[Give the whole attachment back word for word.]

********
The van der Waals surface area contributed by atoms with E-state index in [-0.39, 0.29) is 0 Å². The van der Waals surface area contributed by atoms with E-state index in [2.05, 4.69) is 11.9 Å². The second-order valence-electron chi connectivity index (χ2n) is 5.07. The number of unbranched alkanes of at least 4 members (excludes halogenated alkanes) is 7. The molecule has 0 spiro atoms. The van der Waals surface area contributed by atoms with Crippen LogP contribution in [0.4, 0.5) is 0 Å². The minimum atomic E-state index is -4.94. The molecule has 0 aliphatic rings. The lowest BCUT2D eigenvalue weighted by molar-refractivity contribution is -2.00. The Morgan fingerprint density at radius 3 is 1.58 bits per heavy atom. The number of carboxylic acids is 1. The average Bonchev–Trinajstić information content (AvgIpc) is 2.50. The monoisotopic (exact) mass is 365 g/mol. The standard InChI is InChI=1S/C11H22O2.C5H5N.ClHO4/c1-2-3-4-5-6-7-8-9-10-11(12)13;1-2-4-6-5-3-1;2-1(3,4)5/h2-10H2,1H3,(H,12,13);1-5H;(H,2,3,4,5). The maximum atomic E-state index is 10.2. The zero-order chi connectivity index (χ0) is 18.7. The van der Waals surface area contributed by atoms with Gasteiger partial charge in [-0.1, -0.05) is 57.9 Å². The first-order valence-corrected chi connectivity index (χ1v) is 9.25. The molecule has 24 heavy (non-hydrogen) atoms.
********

The van der Waals surface area contributed by atoms with E-state index in [-0.39, 0.29) is 0 Å². The van der Waals surface area contributed by atoms with E-state index in [2.05, 4.69) is 11.9 Å². The second-order valence-electron chi connectivity index (χ2n) is 5.07. The number of unbranched alkanes of at least 4 members (excludes halogenated alkanes) is 7. The molecule has 0 spiro atoms. The van der Waals surface area contributed by atoms with Crippen LogP contribution in [0.4, 0.5) is 0 Å². The minimum atomic E-state index is -4.94. The molecule has 0 aliphatic rings. The lowest BCUT2D eigenvalue weighted by molar-refractivity contribution is -2.00. The Morgan fingerprint density at radius 3 is 1.58 bits per heavy atom. The number of carboxylic acids is 1. The average Bonchev–Trinajstić information content (AvgIpc) is 2.50. The monoisotopic (exact) mass is 365 g/mol. The standard InChI is InChI=1S/C11H22O2.C5H5N.ClHO4/c1-2-3-4-5-6-7-8-9-10-11(12)13;1-2-4-6-5-3-1;2-1(3,4)5/h2-10H2,1H3,(H,12,13);1-5H;(H,2,3,4,5). The maximum atomic E-state index is 10.2. The zero-order chi connectivity index (χ0) is 18.7. The van der Waals surface area contributed by atoms with Gasteiger partial charge in [-0.1, -0.05) is 57.9 Å². The first-order valence-corrected chi connectivity index (χ1v) is 9.25. The molecule has 24 heavy (non-hydrogen) atoms.